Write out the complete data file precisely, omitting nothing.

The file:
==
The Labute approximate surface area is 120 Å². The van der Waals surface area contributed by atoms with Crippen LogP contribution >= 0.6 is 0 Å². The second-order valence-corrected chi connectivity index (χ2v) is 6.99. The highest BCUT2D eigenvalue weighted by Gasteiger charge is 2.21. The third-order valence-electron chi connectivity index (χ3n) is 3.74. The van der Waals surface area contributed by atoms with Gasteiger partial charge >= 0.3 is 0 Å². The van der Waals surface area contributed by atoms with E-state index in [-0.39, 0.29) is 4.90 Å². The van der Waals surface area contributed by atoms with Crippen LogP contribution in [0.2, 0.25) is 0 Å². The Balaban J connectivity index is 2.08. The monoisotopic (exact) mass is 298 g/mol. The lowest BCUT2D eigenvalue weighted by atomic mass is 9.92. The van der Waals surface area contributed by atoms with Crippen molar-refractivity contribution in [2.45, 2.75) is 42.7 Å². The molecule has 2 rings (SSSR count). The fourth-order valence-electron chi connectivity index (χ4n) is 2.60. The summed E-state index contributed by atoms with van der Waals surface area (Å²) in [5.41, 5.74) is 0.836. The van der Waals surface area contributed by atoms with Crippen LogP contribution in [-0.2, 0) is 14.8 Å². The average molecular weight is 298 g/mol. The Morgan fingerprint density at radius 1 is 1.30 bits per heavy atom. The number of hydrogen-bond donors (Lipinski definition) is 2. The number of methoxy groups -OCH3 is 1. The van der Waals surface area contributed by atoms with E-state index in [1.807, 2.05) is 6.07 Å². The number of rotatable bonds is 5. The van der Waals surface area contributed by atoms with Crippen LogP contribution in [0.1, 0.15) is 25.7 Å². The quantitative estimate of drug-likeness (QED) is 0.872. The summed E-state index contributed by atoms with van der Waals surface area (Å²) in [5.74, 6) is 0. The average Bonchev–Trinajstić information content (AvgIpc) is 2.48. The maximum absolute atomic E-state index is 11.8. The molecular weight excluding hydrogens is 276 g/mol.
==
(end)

The Labute approximate surface area is 120 Å². The van der Waals surface area contributed by atoms with Crippen LogP contribution >= 0.6 is 0 Å². The second-order valence-corrected chi connectivity index (χ2v) is 6.99. The highest BCUT2D eigenvalue weighted by Gasteiger charge is 2.21. The third-order valence-electron chi connectivity index (χ3n) is 3.74. The van der Waals surface area contributed by atoms with Gasteiger partial charge >= 0.3 is 0 Å². The van der Waals surface area contributed by atoms with E-state index in [-0.39, 0.29) is 4.90 Å². The van der Waals surface area contributed by atoms with Crippen LogP contribution in [0.2, 0.25) is 0 Å². The Balaban J connectivity index is 2.08. The monoisotopic (exact) mass is 298 g/mol. The lowest BCUT2D eigenvalue weighted by atomic mass is 9.92. The van der Waals surface area contributed by atoms with Crippen molar-refractivity contribution in [2.45, 2.75) is 42.7 Å². The molecule has 2 rings (SSSR count). The fourth-order valence-electron chi connectivity index (χ4n) is 2.60. The summed E-state index contributed by atoms with van der Waals surface area (Å²) in [5.41, 5.74) is 0.836. The van der Waals surface area contributed by atoms with Crippen LogP contribution in [-0.2, 0) is 14.8 Å². The average molecular weight is 298 g/mol. The Morgan fingerprint density at radius 1 is 1.30 bits per heavy atom. The number of hydrogen-bond donors (Lipinski definition) is 2. The number of methoxy groups -OCH3 is 1. The van der Waals surface area contributed by atoms with E-state index in [1.807, 2.05) is 6.07 Å². The number of rotatable bonds is 5. The van der Waals surface area contributed by atoms with Crippen LogP contribution in [0.1, 0.15) is 25.7 Å². The quantitative estimate of drug-likeness (QED) is 0.872. The summed E-state index contributed by atoms with van der Waals surface area (Å²) in [5.74, 6) is 0. The average Bonchev–Trinajstić information content (AvgIpc) is 2.48. The maximum absolute atomic E-state index is 11.8. The molecular weight excluding hydrogens is 276 g/mol.